Voting no on Issue 2- Livestock care standards board Amendment

There are lots of things Ohio should regulate, and take care of- but, a Constitutional Amendment to create another layer of bureaucracy to “protect livestock and poultry” is an insult to the people of the Great State of Ohio.

Constitutional Amendments are special. It takes a whopping 70% of the vote to overturn or amend them. They are supposed to be passed to stop politicians from mucking things about on a whim.

That’s exactly why big agri-business is hot to pass this as an amendment, as opposed to being handled by simple votes in the legislature. This could be done easily by a vote in the Statehouse- instead of asking the people of your house to do it for them.

Animal welfare is important, but, if you think a regulatory body added to the Constitution is going to help- just take a look at what good the Securities and Exchange Commission has done for you lately. Let’s worry about protecting people with a Constitutional Amendment, not chickens.

Surely our fine legislators in Columbus can craft something without a constitutional amendment. I’m voting no on Issue 2.

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11 Responses

  1. Glen Brailey November 1, 2009 / 9:38 am
    Having just the slightest cursory knowledge of this issue, my understanding is that this amendment was proposed as a means to preempt even more restrictive and costly legislation promoted by fringe groups like PETA.  Issue 2 proponents seem to have bi-partisan support.  What is the truth on Issue 2??

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  2. David Esrati November 1, 2009 / 9:54 am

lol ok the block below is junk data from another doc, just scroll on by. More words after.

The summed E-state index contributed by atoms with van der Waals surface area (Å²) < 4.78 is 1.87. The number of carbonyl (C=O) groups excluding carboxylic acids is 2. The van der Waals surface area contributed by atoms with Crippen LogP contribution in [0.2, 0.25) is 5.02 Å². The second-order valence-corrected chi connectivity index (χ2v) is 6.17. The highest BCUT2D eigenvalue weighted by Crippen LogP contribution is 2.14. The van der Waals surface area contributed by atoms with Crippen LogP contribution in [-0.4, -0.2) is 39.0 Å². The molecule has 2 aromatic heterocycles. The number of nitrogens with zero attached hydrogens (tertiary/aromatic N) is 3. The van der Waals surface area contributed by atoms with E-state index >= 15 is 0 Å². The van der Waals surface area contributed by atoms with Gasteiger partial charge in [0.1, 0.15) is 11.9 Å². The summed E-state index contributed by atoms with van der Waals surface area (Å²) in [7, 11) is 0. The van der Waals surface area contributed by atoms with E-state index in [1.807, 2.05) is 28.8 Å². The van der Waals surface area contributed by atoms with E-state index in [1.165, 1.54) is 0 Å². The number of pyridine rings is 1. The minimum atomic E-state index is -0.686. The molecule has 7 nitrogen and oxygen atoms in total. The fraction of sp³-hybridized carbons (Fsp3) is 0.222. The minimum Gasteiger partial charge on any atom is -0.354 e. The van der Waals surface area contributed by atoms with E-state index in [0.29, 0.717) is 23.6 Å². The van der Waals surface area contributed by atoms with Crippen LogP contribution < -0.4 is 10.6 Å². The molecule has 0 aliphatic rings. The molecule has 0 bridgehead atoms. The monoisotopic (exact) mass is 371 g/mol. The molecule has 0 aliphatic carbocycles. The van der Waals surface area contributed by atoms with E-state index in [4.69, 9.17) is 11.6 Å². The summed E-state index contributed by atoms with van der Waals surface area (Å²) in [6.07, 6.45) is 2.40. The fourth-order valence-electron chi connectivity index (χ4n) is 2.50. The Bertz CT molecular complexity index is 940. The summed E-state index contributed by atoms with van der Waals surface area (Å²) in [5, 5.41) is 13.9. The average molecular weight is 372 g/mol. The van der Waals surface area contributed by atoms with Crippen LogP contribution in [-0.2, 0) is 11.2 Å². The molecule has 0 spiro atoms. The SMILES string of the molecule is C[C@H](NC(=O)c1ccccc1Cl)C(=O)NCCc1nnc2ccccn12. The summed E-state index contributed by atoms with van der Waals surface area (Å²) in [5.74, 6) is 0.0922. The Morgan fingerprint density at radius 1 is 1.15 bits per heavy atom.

Now we’re passing draconian legislation because of fear of other legislation by a fringe group?

    Again- constitutional amendments are very serious things.

    I can’t position myself as an oracle of truth- but, I can say that a constitutional amendment is like cutting off an arm because of a splinter.

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  3. Teri Lussier November 1, 2009 / 10:40 am
    My understanding of Issue 2 is that it is a proactive response to ’08 passing of California’s Proposition 2, which places economically unfeasible, and unnecessary restrictions on modern and humane farming techniques. If you don’t believe this is a serious threat to the future of Ohio, you’ve not been paying attention to the #1 industry in Ohio- agriculture- nor have you been paying attention to one of the richest non-profits- the HSUS, which has nothing to do with our local Humane Society.
     
    The fact that both Republicans and Democrats support this issue should give some indication to the seriousness of what’s at stake here. If the HSUS, which states “as California goes, so goes the rest of the country” has its way, it will ultimately end animal food production in this state, and in our country- a publically stated agenda. Nice? Don’t be silly.  The reality means Ohio’s farmers will go bankrupt, which we will all have to pay for, and then we’ll simply be trucking in eggs from Mexico, a country with little restrictions put on production or farming techniques. Yum! Salmonella anyone? And so pricey too!

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  4. David Esrati November 1, 2009 / 10:58 am